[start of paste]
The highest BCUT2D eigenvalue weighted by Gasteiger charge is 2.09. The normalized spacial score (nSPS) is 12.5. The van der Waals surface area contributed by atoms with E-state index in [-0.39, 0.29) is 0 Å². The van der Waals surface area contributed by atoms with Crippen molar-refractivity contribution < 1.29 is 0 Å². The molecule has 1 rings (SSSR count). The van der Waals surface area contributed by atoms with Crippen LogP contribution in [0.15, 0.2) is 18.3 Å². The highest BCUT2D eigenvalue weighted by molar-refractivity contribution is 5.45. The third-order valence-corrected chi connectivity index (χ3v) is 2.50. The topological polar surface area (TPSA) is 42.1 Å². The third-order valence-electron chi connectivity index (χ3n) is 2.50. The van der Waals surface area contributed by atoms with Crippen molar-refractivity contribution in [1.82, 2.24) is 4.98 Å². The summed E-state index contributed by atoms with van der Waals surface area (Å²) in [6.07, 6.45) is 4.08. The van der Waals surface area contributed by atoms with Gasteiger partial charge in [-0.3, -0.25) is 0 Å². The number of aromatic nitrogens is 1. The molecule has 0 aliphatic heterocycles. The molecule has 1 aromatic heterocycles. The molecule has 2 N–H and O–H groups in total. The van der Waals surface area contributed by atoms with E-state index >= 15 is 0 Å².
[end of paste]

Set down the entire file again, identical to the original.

The highest BCUT2D eigenvalue weighted by Gasteiger charge is 2.09. The normalized spacial score (nSPS) is 12.5. The van der Waals surface area contributed by atoms with E-state index in [-0.39, 0.29) is 0 Å². The van der Waals surface area contributed by atoms with Crippen molar-refractivity contribution < 1.29 is 0 Å². The molecule has 1 rings (SSSR count). The van der Waals surface area contributed by atoms with Crippen LogP contribution in [0.15, 0.2) is 18.3 Å². The highest BCUT2D eigenvalue weighted by molar-refractivity contribution is 5.45. The third-order valence-corrected chi connectivity index (χ3v) is 2.50. The topological polar surface area (TPSA) is 42.1 Å². The third-order valence-electron chi connectivity index (χ3n) is 2.50. The van der Waals surface area contributed by atoms with Crippen molar-refractivity contribution in [1.82, 2.24) is 4.98 Å². The summed E-state index contributed by atoms with van der Waals surface area (Å²) in [6.07, 6.45) is 4.08. The van der Waals surface area contributed by atoms with Gasteiger partial charge in [-0.3, -0.25) is 0 Å². The number of aromatic nitrogens is 1. The molecule has 0 aliphatic heterocycles. The molecule has 1 aromatic heterocycles. The molecule has 2 N–H and O–H groups in total. The van der Waals surface area contributed by atoms with E-state index >= 15 is 0 Å².